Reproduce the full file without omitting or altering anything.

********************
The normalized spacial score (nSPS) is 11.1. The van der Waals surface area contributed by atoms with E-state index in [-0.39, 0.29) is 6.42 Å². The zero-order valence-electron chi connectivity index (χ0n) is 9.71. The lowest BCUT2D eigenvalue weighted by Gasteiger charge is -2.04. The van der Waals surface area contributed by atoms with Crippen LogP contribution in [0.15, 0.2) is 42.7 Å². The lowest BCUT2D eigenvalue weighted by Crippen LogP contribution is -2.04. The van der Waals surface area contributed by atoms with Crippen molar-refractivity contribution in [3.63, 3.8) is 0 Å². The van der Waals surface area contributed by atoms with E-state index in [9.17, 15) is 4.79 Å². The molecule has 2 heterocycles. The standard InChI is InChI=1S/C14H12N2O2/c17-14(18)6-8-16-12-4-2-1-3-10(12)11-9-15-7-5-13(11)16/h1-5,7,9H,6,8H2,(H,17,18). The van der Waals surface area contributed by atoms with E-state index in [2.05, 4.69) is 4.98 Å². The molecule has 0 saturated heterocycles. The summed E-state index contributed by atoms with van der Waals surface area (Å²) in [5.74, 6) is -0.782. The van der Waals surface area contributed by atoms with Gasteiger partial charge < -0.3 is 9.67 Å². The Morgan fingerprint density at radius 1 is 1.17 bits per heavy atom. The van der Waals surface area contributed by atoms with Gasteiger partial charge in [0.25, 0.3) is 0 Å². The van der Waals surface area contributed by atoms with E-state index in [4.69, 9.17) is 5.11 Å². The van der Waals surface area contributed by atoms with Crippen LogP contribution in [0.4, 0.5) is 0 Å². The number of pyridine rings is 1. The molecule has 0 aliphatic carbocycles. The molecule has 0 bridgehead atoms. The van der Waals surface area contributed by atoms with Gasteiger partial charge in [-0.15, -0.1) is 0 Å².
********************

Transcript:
The normalized spacial score (nSPS) is 11.1. The van der Waals surface area contributed by atoms with E-state index in [-0.39, 0.29) is 6.42 Å². The zero-order valence-electron chi connectivity index (χ0n) is 9.71. The lowest BCUT2D eigenvalue weighted by Gasteiger charge is -2.04. The van der Waals surface area contributed by atoms with Crippen LogP contribution in [0.15, 0.2) is 42.7 Å². The lowest BCUT2D eigenvalue weighted by Crippen LogP contribution is -2.04. The van der Waals surface area contributed by atoms with Crippen molar-refractivity contribution in [3.63, 3.8) is 0 Å². The van der Waals surface area contributed by atoms with E-state index in [9.17, 15) is 4.79 Å². The molecule has 2 heterocycles. The standard InChI is InChI=1S/C14H12N2O2/c17-14(18)6-8-16-12-4-2-1-3-10(12)11-9-15-7-5-13(11)16/h1-5,7,9H,6,8H2,(H,17,18). The van der Waals surface area contributed by atoms with E-state index in [2.05, 4.69) is 4.98 Å². The molecule has 0 saturated heterocycles. The summed E-state index contributed by atoms with van der Waals surface area (Å²) in [5.74, 6) is -0.782. The van der Waals surface area contributed by atoms with Gasteiger partial charge < -0.3 is 9.67 Å². The Morgan fingerprint density at radius 1 is 1.17 bits per heavy atom. The van der Waals surface area contributed by atoms with Gasteiger partial charge in [0.25, 0.3) is 0 Å². The van der Waals surface area contributed by atoms with E-state index in [4.69, 9.17) is 5.11 Å². The van der Waals surface area contributed by atoms with Crippen LogP contribution in [0.4, 0.5) is 0 Å². The number of pyridine rings is 1. The molecule has 0 aliphatic carbocycles. The molecule has 0 bridgehead atoms. The van der Waals surface area contributed by atoms with Gasteiger partial charge in [-0.15, -0.1) is 0 Å².